Hoffmann & Schlevogt

Heinrich Hoffmann (1875 – 1939) and Henry Schlevogt (1904 – 1984) are relatives thanks to the marriage of the second to the daughter of the first, both artists, established in Gablonz in North Bohemia, can hardly be considered separately, because they worked in continuity, sometimes with the same design molds, which were all exclusively pressed by the powerful family glassworks of Josef Riedel established in Polaun (Polubný).

Heinrich Hoffmann opened a shop selling glass jewellery in Paris on the turn of XX century. After studying glassmaking in Gablonz he widened the range of his products to decorative pressed molds and flacons due to the impulse given to this artistic direction by René Lalique.

Henry Schlevogt is only son of Curt Schlevogt, a Czechoslovakian artist of German Jewish descent, manufacturer of jewellery and glass buttons established in Gablonz, married Charlotte Hoffmann in the late 1920s.

The unusual use of coloured glass and artistically used original forms were particularly of his interest. He first began to test and develop famous “Jades” malachite green and blue glass molds. His first creation differ from molds received from his stepfather. Henry Schlevogt made a collection of extremely original and varied emerald green and blue lapis models, of exceptional quality of material and finish. The collection was presented under the brand name “Ingrid”, inspired by the name of her daughter, which had an immediate success in Europe and the United States, garnering the most prestigious distinctions. Ingrid was introduced at the Spring Trade Fair in Leipzig in 1934, and the same year presented the line at the Chicago World’s Fair. In 1937 the Czechoslovak pavilion won a Grand Prize at Paris World’s Fair.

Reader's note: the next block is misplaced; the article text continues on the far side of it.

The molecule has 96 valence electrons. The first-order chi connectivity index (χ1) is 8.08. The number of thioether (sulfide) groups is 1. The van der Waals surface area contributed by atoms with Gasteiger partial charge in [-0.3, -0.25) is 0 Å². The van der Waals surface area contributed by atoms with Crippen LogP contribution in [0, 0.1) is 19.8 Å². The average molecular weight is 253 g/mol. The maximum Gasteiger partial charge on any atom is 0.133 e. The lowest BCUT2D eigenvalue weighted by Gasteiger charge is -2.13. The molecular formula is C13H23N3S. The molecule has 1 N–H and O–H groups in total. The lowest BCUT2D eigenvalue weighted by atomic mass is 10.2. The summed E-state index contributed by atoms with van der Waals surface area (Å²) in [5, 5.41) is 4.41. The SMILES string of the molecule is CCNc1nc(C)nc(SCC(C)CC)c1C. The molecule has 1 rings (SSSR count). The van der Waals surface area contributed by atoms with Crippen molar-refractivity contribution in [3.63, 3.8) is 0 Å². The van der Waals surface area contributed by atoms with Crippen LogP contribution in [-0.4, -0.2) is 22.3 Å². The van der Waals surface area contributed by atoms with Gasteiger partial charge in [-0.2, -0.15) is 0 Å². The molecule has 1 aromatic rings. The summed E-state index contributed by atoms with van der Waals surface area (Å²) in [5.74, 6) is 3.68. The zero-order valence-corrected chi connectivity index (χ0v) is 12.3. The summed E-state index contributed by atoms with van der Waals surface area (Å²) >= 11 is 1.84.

The interruption of activity came with the occupation of the Sudetenland by Nazi Germany in 1938, soon followed by the invasion of the rest of the country (Czech republic) and foreshadowing the general conflagration of the continent, and was a part of the tragic backdrop due the chain of personal events that awaited him.

He was arrested when the Red Army arrived in 1944 and his property was confiscated. Condemned to deportation to Siberia, he owed his salvation only thanks to the intervention of powerful American and French friends claiming his birth (nationality) in the United States. His nightmare ended in 1948 thanks to the same friends who manage to get him out of the country with his wife with Austrian passports. The Czechoslovak government nationalized the glass industry after World War II. The exploitation of his precious confiscated molds from Ingrid’s catalogue was resumed in the post-war period by the Czech industry. Thus, there exist late printings come from around 1970s, made in the glassworks of Josef Riedel in Dolni Polubný.

Based in Paris in the 1950s, Henry Schlevogt opened a wholesale trade in crystals and glassware on rue de Paradis, as producer and as exclusive distributor of Val d’Andelle glassworks. He made a fortune with this and sold this business in 1972. He died in Paris in 1984.


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